In early 2000, less than a year after the release of Final Fantasy VIII, Square Co. held their Square Millennial Event, announcing not one, not two, but three numbered entries into the Final Fantasy series. First up was Final Fantasy IX, a last hurrah for the PlayStation that hearkened back to the classic, high-fantasy games prior to Final Fantasy VII. It was reportedly in a finished state prior to the event, but was postponed to release that summer to avoid competing with Enix’s Dragon Quest VII. They also announced Final Fantasy X for the PlayStation 2 for release in the Spring of 2001, and the MMO Final Fantasy XI for later that year. It was one of the biggest events in Square’s history, and kicked off the new millennium with style.
Final Fantasy IX was developed in Hawaii, built by a team comprised of Japanese and American designers. Because of this, most of its development team was different from the one which made Final Fantasy VIII – in fact, both games were being developed in tandem, and Final Fantasy IX was initially thought of as a side-story, and wasn’t even going to be given a proper Roman numeral. Many members of Final Fantasy teams from the NES and SNES games were given high-ranking positions in the making of FF9: the ATB designer Hiroyuki Ito became Director, Hironobu Sakaguchi and Shinji Hashimoto came on as Producers, and the character designer for Final Fantasy VII and VIII, Tetsuya Nomura, was busy working on Final Fantasy X, so other classic character designers stepped in.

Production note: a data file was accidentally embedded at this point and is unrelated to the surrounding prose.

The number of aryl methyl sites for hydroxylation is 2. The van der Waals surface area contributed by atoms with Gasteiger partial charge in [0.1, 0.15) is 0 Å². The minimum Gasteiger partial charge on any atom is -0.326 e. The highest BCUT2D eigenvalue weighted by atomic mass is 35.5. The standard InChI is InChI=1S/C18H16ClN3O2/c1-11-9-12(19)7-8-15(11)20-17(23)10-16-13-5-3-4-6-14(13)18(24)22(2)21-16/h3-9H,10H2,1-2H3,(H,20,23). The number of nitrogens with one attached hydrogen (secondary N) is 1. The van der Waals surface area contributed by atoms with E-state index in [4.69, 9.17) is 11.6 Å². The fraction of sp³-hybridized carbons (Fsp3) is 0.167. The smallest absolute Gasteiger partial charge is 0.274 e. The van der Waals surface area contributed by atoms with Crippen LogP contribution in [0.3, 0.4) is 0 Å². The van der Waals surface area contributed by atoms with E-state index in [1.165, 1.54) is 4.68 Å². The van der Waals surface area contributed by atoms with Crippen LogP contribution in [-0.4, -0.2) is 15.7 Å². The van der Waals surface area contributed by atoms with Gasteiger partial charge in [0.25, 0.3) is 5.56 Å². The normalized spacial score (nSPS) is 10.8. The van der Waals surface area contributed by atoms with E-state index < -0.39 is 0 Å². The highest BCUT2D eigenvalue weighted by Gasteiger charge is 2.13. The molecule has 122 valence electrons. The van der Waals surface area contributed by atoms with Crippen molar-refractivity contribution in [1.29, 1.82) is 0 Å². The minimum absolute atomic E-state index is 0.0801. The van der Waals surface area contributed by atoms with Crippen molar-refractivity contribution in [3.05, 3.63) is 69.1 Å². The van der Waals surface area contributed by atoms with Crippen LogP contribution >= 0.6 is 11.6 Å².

The game was meant to be a culmination of the 2D Final Fantasy games, eschewing the futuristic settings of FF7 and FF8 and embracing a medieval world called Gaia. The cast of characters were designed to specifically hearken back to archetypal Final Fantasy classes: Zidane was a thief, Vivi a Black Mage, Dagger a White Mage, Steiner a Knight, Freya a Dragoon, Quina a Blue Mage, and Amarant a Monk. However, knowing these archetypes came with loaded assumptions about personalities and gameplay, the designers flipped the script and gave the characters deep and emotional stories. Zidane was a bit of a womanizer, but good at heart. Vivi was an artificial weapon of war with a limited lifespan. Dagger was a princess that desired to be free. Steiner was loyal to a fault but bumbled about from time to time. Freya was noble and desired nothing more than to be reunited with her love, Sir Fratley. Quina just wanted to eat everything in sight. Amarant was a brash bandit hungry for power. Unlike the two preceding games, these characters had set classes and roles to adhere to, but the ATB system from the both of them had returned.